Ladies and gentlemen, the eighth wonder of the world – the backside of the castle! This often overlooked side of Sleeping Beauty Castle was once meant to be the front side. It’s strange to think of, isn’t it? It’s a challenge to imagine our beloved Disney icon as being anything other than what it is. I was giving that a little thought while standing in Fantasyland one day. It was a beautiful day and the sky was filled with dreamy clouds, which always makes time in Fantasyland that much better.
When Disneyland opened in 1955 Fantasyland was in a much different form. The Matterhorn didn’t exist yet, The Mad Tea Party (Tea Cups) sat where King Arthur’s Carrousel is today, and the Carousel was squeezed between the Tea Cups and Sleeping Beauty Castle. The overall theme of the land was dressed with tournament tents and had a very medieval fair atmosphere. The original drawings of Fantasyland by Herb Ryman looked like a small village with a fairytale like theme, which is much of what you see today. Due to economic factors, and time constraint, the original much cheaper theme was implemented. In 1983, Kim Irvine, Director, Concept and Show Design at Walt Disney Imagineering, re-opened Fantasyland with the village theme that was intended in the first place. It’s amazing how much Disneyland has evolved over the years, and how naturally accepted the changes have been. It is a great testament to the future of the Disneyland Resort.
Staying out late at Disneyland can be exhausting. It’s rare, however, that the payoff for postponing a date with your pillow doesn’t make you deaf to the barking of your feet and forgetful of how tired you may be. From being able to run around the Park and practically walk on the E-Tickets to those quiet, deep moments of self reflection, Disneyland after dark is it. It’s my perfect place and I imagine if you are reading this that it’s yours too. If you find yourself fortunate enough to be the last soul to bask in the radiant glow of Sleeping Beauty Castle, cherish that moment and take it in. There is nothing like it. Standing there in front of that icon, that tangible proof that dreams really can come true, it’s as though someone somewhere cues the line from Walt’s opening day speech, “Disneyland is your land”, and it carries oh so softly on the night air. I have never felt so much that Disneyland was mine as when standing at the castle in solitude.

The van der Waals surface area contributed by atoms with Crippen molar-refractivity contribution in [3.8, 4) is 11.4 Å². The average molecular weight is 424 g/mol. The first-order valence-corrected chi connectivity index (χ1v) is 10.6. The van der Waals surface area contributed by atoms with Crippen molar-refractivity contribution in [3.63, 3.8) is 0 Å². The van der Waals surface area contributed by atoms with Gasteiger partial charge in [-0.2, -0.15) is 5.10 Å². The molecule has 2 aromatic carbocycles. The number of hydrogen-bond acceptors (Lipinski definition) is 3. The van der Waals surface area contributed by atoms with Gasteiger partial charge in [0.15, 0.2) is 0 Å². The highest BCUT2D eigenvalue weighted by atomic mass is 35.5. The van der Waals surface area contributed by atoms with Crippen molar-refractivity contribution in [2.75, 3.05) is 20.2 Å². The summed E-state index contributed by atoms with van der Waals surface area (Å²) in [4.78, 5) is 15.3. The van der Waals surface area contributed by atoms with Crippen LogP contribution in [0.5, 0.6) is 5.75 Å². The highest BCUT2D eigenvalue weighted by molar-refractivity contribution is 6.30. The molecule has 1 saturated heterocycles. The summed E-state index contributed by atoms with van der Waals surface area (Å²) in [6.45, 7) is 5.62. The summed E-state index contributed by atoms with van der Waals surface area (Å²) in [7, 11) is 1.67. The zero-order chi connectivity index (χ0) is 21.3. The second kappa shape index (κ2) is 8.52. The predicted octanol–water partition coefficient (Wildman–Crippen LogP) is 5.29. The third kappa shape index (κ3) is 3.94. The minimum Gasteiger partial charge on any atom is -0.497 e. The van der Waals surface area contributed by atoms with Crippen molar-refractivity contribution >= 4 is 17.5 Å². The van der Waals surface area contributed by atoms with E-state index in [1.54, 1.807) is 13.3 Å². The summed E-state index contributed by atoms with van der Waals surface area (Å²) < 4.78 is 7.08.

One of the great things about Walt Disney was that he shared the rewards of the risks he took. Few thought Disneyland was a good idea in 1955. It was a tremendous risk. But it was also a dream. Walt shared his dream of Disneyland with the hope that it would be a source of joy and inspiration. It serves as an appeal to everyone who walks through its gates to never quit dreaming or taking risks to pursue them. We each have a purpose in this life and no one can replace us. We each have the power to make the world a better place, whether it be for one person or a multitude. No person is insignificant. Michaela and Kevin and I know that these are just pictures that we post, but we pour ourselves into them with the hope that we might inspire you and bring a little joy into your life every day. These are the kinds of things I think about, standing at the castle in solitude. These are the dreams that take form in Disneyland after dark.